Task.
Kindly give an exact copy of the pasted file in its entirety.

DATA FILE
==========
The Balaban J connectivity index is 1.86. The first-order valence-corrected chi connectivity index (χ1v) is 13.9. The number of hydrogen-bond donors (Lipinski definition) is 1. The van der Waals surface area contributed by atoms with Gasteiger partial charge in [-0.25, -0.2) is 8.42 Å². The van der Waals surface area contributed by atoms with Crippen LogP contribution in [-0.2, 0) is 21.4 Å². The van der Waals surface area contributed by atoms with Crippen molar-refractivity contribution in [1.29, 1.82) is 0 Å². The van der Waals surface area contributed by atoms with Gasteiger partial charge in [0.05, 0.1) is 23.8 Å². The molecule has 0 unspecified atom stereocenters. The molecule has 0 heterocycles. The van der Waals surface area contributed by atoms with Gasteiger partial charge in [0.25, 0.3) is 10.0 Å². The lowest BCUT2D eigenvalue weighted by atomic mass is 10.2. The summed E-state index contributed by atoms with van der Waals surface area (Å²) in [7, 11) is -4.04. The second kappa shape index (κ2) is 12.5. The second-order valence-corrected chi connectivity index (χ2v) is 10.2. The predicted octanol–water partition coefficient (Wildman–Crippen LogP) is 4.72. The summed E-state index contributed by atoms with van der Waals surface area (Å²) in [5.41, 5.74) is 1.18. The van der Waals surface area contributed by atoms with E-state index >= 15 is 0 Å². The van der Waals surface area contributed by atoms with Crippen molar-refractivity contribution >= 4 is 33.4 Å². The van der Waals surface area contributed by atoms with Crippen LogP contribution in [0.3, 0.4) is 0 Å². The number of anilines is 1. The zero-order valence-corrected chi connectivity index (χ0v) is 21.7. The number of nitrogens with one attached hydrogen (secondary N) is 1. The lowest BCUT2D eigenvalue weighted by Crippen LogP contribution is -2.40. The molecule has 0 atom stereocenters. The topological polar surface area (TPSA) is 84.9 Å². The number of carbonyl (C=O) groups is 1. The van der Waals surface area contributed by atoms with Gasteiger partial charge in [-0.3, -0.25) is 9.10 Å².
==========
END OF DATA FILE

The Balaban J connectivity index is 1.86. The first-order valence-corrected chi connectivity index (χ1v) is 13.9. The number of hydrogen-bond donors (Lipinski definition) is 1. The van der Waals surface area contributed by atoms with Gasteiger partial charge in [-0.25, -0.2) is 8.42 Å². The van der Waals surface area contributed by atoms with Crippen LogP contribution in [-0.2, 0) is 21.4 Å². The van der Waals surface area contributed by atoms with Crippen molar-refractivity contribution in [1.29, 1.82) is 0 Å². The van der Waals surface area contributed by atoms with Gasteiger partial charge in [0.05, 0.1) is 23.8 Å². The molecule has 0 unspecified atom stereocenters. The molecule has 0 heterocycles. The van der Waals surface area contributed by atoms with Gasteiger partial charge in [0.25, 0.3) is 10.0 Å². The lowest BCUT2D eigenvalue weighted by atomic mass is 10.2. The summed E-state index contributed by atoms with van der Waals surface area (Å²) in [7, 11) is -4.04. The second kappa shape index (κ2) is 12.5. The second-order valence-corrected chi connectivity index (χ2v) is 10.2. The predicted octanol–water partition coefficient (Wildman–Crippen LogP) is 4.72. The summed E-state index contributed by atoms with van der Waals surface area (Å²) in [5.41, 5.74) is 1.18. The van der Waals surface area contributed by atoms with E-state index >= 15 is 0 Å². The van der Waals surface area contributed by atoms with Crippen molar-refractivity contribution >= 4 is 33.4 Å². The van der Waals surface area contributed by atoms with Crippen LogP contribution in [0.3, 0.4) is 0 Å². The number of anilines is 1. The zero-order valence-corrected chi connectivity index (χ0v) is 21.7. The number of nitrogens with one attached hydrogen (secondary N) is 1. The lowest BCUT2D eigenvalue weighted by Crippen LogP contribution is -2.40. The molecule has 0 atom stereocenters. The topological polar surface area (TPSA) is 84.9 Å². The number of carbonyl (C=O) groups is 1. The van der Waals surface area contributed by atoms with Gasteiger partial charge in [-0.3, -0.25) is 9.10 Å².